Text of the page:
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Morrison gets into brief spat with Marlins writer

Posted on: August 11, 2011 1:51 pm
 
RamirezBy Evan Brunell

The Marlins' Logan Morrison and South Florida Sun-Sentinel reporter Juan C. Rodriguez had a bit of a spat Wednesday night, when Rodriguez wrote that Morrison had taken "jabs" at teammate and star shortstop Hanley Ramirez.

Morrison told Rodriguez the Marlins lack "experience and a veteran who is in the lineup every day that can be an anchor for us" in the lineup. The club has been struggling offensively, and Ramirez hitting the disabled list with a sprained left shoulder after sitting out eight straight games certainly didn't help matters.

When asked if Ramirez could be that person, Morrison added, “I guess, but he’s not there every game. It’s 162 games. It’s not a 100-game season.”

That was enough for Rodriguez to title his story "Florida Marlins OF Logan Morrison takes more jabs at DLed Hanley Ramirez," and that upset Morrison greatly, who took to Twitter to voice his complaints.

"[F]unny how u left the part out about how unfortunate it is that he was hurt and that he could be an anchor if he was healthy," he tweeted to Rodriguez, adding another note that the story "probably wouldn't have been that good of a story then! Might want to think twice about coming around my locker next time."

Let's stop for a second and appreciate how much Twitter has changed the baseball world. In the past, the only conduit to fans for players on a large scale was through the media. Now, players are not only able to go straight to the fans with Twitter, but they can take a stand for themselves if they feel they are being improperly treated. In the olden days, Morrison would have only been able to tell Rodriguez the next day not to come to his locker anymore, and the story would have swelled. Instead, Morrison fired off some tweets after reading the story and was able to defend himself to the public. Rodriguez then altered the story, telling Twitter followers that the issue had been "straightened out."

The new story added two sentences:

Morrison later clarified his comments, saying they weren’t intended as a dig at Ramirez. What he meant to convey was that the offense’s struggles sans Ramirez shows how important he is to this team.
Disaster averted, thanks to the magic that is Twitter. Any time you can make a process more public, open and transparent, that's a good thing. A chief complaint players have when they deal with the media is that the media selectively uses quotes to craft the story, painting things in a certain light that may otherwise have been unintended. In the olden days, reporters had space considerations in the newspapers, so would lop off any quotes that were extraneous or unimportant. These days, it's less of an issue given the internet has no space limitations, but as we saw, that doesn't erase the issue entirely. With the advent of social networking, though, it allows for one more check and balance.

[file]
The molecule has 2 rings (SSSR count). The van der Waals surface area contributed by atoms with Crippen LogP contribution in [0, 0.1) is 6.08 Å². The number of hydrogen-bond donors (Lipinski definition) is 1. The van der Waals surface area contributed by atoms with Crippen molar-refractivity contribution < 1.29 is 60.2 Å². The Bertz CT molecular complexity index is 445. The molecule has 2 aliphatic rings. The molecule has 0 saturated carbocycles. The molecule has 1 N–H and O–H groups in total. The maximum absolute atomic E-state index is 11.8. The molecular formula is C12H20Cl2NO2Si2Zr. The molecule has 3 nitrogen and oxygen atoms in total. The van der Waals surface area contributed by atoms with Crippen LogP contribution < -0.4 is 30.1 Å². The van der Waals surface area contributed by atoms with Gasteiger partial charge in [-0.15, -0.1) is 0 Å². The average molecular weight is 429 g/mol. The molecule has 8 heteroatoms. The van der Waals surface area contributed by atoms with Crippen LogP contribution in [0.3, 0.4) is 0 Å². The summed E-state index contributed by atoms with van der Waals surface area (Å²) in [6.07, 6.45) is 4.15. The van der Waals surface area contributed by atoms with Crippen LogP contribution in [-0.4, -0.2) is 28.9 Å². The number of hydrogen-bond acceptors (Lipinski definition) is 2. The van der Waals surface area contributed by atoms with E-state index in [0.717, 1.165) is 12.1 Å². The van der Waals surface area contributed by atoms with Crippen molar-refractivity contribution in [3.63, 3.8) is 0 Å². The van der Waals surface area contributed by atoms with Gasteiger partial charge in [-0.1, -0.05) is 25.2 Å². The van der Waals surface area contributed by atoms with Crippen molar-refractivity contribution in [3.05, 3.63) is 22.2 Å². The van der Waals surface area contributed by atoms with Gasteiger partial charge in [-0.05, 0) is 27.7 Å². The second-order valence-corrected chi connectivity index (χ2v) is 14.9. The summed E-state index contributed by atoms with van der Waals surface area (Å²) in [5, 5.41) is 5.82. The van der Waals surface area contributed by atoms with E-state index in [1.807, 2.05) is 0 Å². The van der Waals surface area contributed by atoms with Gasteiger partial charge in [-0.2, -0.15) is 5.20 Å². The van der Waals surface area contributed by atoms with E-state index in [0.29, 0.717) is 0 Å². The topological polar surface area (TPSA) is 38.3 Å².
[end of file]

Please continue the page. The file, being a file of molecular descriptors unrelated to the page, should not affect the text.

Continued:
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Comments
hotmeuly
Since: Dec 2, 2011
Posted on: December 21, 2011 7:16 am
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peulouy
Since: Dec 2, 2011
Posted on: December 19, 2011 1:56 am
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Since: Dec 2, 2011
Posted on: December 8, 2011 2:36 pm
 

Morrison gets into brief spat with Marlins writer

Herbal legal smoking buds saved, Dugg, therefore i got into a Rss membership. Cheers!



Since: Oct 8, 2006
Posted on: August 19, 2011 1:24 pm
 

Morrison gets into brief spat with Marlins writer

Brandon Morrow and Casper Wells are another example of Twitter being used in a positive fashion.  Other than that I would have to agree with you that it's rarely been for the positive.  If I were an AD or GM I would write it into the guys contracts, compensate them,and make it understood that they aren't allowed to tweet.  Seems harsh but it's just in the best interests of the person who is usually running off their mouth.  More harm than good seems to come from it.



Since: Nov 12, 2006
Posted on: August 11, 2011 1:58 pm
 

Morrison gets into brief spat with Marlins writer

This is probably the first positive result from an athlete's twitter usage.  More often than not, it's just a vehicle for their emotional comments to be made public, and that's rarely a good thing.


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